Why is the crowd at the Phoenix Open the rowdiest on the PGA Tour?
If the Tour had an Animal House, it would be Phoenix. In 1997, after Tiger Woods aced the par-3 16th, he was showered at the tee with been cups and empty cans. Last year David Duval was hounded by the fans (when it appeared he was going to lay up on a short par-4, someone shouted "next time wear a skirt") and finally gave the gallery the finger. " Phoenix is not golf," says 22-year Tour vet John Cook, who makes it a point to skip the event "It's a circus."
How did a minor Tour stop in the desert become the Happy Gilmore Memorial? In 1987, when the event moved to the TPC of Scottsdale, organizers lavished free tickets on local sponsors; the result was a crowd that was as much frat-house as country club. Liberal alcohol policies—spectators could buy as many beers as they could carry—fueled a free-for-all atmosphere. "We really have never denied it's a party," says tournament head John Perkinson.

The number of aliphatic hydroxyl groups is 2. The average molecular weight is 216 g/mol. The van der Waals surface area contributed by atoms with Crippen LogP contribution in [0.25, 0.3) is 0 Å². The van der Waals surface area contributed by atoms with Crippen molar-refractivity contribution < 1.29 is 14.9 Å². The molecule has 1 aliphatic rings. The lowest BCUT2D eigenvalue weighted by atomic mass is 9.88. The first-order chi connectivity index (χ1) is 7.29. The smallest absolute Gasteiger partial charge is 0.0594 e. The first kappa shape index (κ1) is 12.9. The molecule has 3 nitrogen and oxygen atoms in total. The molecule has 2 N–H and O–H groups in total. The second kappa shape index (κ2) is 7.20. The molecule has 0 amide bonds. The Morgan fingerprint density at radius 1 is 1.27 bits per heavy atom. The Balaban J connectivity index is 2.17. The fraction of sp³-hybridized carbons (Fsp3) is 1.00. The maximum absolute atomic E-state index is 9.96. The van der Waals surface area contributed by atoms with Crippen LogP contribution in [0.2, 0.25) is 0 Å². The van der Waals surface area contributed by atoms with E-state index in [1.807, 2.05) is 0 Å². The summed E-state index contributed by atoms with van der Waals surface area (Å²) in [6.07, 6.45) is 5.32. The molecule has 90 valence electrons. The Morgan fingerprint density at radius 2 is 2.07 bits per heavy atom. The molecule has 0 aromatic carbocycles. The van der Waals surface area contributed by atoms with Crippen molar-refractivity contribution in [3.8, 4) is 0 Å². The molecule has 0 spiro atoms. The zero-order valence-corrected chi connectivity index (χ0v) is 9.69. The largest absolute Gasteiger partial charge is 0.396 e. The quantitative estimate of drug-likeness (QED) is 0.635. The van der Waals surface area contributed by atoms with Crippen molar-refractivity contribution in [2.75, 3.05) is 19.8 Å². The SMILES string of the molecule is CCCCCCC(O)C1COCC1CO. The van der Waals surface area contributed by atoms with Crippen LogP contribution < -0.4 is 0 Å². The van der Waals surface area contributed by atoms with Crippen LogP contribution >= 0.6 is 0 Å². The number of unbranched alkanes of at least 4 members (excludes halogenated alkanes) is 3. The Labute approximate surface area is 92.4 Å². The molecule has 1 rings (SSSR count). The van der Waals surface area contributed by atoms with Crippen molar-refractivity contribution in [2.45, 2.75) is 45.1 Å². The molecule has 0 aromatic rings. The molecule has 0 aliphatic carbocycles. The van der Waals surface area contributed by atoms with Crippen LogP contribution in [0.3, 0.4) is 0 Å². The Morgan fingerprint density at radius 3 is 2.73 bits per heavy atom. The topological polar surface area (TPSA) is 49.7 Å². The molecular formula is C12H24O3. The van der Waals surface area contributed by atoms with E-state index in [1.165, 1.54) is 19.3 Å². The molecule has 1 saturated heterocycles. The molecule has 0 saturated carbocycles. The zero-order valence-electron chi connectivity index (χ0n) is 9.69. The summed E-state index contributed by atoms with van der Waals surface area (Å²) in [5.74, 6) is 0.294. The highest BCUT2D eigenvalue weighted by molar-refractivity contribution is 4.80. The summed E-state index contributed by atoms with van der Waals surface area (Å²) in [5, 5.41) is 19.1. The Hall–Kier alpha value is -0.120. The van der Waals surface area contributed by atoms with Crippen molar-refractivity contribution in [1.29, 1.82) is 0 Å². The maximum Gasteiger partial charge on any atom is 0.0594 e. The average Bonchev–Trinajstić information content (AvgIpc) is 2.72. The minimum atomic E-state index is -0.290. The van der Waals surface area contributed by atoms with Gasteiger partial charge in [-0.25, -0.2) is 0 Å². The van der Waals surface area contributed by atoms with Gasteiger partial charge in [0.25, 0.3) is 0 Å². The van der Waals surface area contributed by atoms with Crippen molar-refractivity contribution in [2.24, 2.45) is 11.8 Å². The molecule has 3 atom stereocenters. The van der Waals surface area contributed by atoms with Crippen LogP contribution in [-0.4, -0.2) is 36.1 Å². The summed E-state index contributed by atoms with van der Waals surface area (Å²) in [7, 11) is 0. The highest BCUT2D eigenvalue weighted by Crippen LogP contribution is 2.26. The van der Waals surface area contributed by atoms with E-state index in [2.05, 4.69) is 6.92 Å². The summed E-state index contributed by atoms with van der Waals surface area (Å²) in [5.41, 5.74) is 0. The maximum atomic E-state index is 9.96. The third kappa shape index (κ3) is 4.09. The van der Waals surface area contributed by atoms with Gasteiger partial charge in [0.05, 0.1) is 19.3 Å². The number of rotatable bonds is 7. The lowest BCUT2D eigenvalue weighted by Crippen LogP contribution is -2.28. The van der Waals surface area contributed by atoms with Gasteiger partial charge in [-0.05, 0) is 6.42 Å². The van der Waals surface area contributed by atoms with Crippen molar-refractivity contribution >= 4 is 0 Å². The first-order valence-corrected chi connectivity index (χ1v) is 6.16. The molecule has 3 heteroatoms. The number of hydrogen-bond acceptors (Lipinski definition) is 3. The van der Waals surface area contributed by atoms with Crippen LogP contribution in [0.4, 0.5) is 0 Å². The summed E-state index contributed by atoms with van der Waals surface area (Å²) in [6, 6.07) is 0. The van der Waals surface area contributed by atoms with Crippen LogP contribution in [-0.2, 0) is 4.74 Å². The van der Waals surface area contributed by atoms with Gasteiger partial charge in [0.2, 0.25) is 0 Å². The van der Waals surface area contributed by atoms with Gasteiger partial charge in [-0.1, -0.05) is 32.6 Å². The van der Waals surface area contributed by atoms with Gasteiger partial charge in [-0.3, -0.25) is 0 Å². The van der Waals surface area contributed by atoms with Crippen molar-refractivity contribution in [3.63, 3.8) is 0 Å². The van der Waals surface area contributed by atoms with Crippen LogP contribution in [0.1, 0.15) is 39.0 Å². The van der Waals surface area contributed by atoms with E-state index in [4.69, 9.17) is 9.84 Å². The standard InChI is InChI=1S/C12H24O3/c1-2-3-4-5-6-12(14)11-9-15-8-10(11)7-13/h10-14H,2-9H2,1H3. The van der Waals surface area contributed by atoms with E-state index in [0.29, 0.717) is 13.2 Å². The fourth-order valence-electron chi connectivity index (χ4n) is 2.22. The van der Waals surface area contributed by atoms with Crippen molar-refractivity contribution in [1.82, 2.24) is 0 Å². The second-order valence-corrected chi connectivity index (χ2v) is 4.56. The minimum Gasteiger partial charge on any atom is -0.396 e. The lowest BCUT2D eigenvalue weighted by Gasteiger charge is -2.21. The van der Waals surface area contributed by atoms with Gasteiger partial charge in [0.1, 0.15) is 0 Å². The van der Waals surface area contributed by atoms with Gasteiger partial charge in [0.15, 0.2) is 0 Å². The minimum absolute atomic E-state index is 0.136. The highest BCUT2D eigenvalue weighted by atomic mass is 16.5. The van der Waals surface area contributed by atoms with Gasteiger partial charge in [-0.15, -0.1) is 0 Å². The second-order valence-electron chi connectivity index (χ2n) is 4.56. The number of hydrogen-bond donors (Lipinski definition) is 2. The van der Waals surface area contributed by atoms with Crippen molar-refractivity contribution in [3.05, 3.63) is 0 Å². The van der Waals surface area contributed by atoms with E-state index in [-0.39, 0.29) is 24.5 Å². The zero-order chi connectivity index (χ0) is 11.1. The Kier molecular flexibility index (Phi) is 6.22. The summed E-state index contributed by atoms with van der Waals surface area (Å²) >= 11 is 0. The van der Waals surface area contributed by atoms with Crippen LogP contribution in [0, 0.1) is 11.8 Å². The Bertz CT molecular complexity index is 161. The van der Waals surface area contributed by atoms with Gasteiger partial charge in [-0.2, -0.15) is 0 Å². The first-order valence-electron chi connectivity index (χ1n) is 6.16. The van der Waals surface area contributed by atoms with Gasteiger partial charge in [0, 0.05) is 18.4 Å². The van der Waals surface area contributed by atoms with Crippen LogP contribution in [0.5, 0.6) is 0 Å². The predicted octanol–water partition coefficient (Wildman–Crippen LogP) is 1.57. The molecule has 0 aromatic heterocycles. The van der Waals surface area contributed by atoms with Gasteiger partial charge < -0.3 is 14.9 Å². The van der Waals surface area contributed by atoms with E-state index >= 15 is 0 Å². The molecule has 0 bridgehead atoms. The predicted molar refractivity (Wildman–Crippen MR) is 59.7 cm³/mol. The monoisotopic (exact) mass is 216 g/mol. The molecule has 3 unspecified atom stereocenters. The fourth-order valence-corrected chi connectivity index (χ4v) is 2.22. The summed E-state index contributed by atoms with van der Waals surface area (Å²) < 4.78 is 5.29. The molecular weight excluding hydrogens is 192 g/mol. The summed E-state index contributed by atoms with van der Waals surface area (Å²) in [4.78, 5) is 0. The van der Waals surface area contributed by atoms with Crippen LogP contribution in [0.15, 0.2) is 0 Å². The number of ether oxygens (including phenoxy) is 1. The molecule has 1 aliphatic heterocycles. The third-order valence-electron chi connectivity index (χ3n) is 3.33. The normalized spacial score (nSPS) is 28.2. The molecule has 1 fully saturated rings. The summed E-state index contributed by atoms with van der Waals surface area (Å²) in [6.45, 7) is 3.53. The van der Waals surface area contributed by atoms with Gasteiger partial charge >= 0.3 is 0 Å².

Organizers have tried to tone things down, particularly after a 1999 incident in which a man heckling Woods was arrested and found to be carrying a gun. But Phoenix's reputation lives on. Last week a teen was arrested after throwing an orange near Woods as he putted on the 9th green—all limes presumably having been used in margaritas.